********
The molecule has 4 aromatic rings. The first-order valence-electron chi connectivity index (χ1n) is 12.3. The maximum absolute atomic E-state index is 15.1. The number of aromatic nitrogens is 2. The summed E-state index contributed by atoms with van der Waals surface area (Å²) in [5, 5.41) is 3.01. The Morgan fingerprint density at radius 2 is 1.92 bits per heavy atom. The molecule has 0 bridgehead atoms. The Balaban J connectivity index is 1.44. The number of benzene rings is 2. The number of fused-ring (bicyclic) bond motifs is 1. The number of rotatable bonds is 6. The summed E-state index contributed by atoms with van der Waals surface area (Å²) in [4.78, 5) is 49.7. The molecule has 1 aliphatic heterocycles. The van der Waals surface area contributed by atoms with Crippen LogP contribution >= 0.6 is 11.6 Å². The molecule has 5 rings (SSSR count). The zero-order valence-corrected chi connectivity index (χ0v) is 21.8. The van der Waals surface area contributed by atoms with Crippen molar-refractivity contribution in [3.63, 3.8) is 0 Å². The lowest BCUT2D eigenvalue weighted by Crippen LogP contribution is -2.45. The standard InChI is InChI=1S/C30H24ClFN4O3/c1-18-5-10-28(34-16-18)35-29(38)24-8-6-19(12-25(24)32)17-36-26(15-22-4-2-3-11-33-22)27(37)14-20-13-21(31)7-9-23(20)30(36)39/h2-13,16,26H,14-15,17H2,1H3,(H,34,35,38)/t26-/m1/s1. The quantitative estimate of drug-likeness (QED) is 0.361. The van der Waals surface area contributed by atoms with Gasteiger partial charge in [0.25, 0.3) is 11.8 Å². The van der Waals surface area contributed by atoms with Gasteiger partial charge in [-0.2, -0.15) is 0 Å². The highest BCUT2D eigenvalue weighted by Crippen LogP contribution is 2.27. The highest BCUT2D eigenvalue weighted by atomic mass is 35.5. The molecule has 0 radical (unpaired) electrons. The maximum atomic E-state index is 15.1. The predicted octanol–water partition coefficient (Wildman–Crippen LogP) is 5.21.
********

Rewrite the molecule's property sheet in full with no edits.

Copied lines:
The molecule has 4 aromatic rings. The first-order valence-electron chi connectivity index (χ1n) is 12.3. The maximum absolute atomic E-state index is 15.1. The number of aromatic nitrogens is 2. The summed E-state index contributed by atoms with van der Waals surface area (Å²) in [5, 5.41) is 3.01. The Morgan fingerprint density at radius 2 is 1.92 bits per heavy atom. The molecule has 0 bridgehead atoms. The Balaban J connectivity index is 1.44. The number of benzene rings is 2. The number of fused-ring (bicyclic) bond motifs is 1. The number of rotatable bonds is 6. The summed E-state index contributed by atoms with van der Waals surface area (Å²) in [4.78, 5) is 49.7. The molecule has 1 aliphatic heterocycles. The van der Waals surface area contributed by atoms with Crippen LogP contribution >= 0.6 is 11.6 Å². The molecule has 5 rings (SSSR count). The zero-order valence-corrected chi connectivity index (χ0v) is 21.8. The van der Waals surface area contributed by atoms with Crippen molar-refractivity contribution in [3.63, 3.8) is 0 Å². The lowest BCUT2D eigenvalue weighted by Crippen LogP contribution is -2.45. The standard InChI is InChI=1S/C30H24ClFN4O3/c1-18-5-10-28(34-16-18)35-29(38)24-8-6-19(12-25(24)32)17-36-26(15-22-4-2-3-11-33-22)27(37)14-20-13-21(31)7-9-23(20)30(36)39/h2-13,16,26H,14-15,17H2,1H3,(H,34,35,38)/t26-/m1/s1. The quantitative estimate of drug-likeness (QED) is 0.361. The van der Waals surface area contributed by atoms with Gasteiger partial charge in [0.25, 0.3) is 11.8 Å². The van der Waals surface area contributed by atoms with Gasteiger partial charge in [-0.2, -0.15) is 0 Å². The highest BCUT2D eigenvalue weighted by Crippen LogP contribution is 2.27. The highest BCUT2D eigenvalue weighted by atomic mass is 35.5. The molecule has 0 radical (unpaired) electrons. The maximum atomic E-state index is 15.1. The predicted octanol–water partition coefficient (Wildman–Crippen LogP) is 5.21.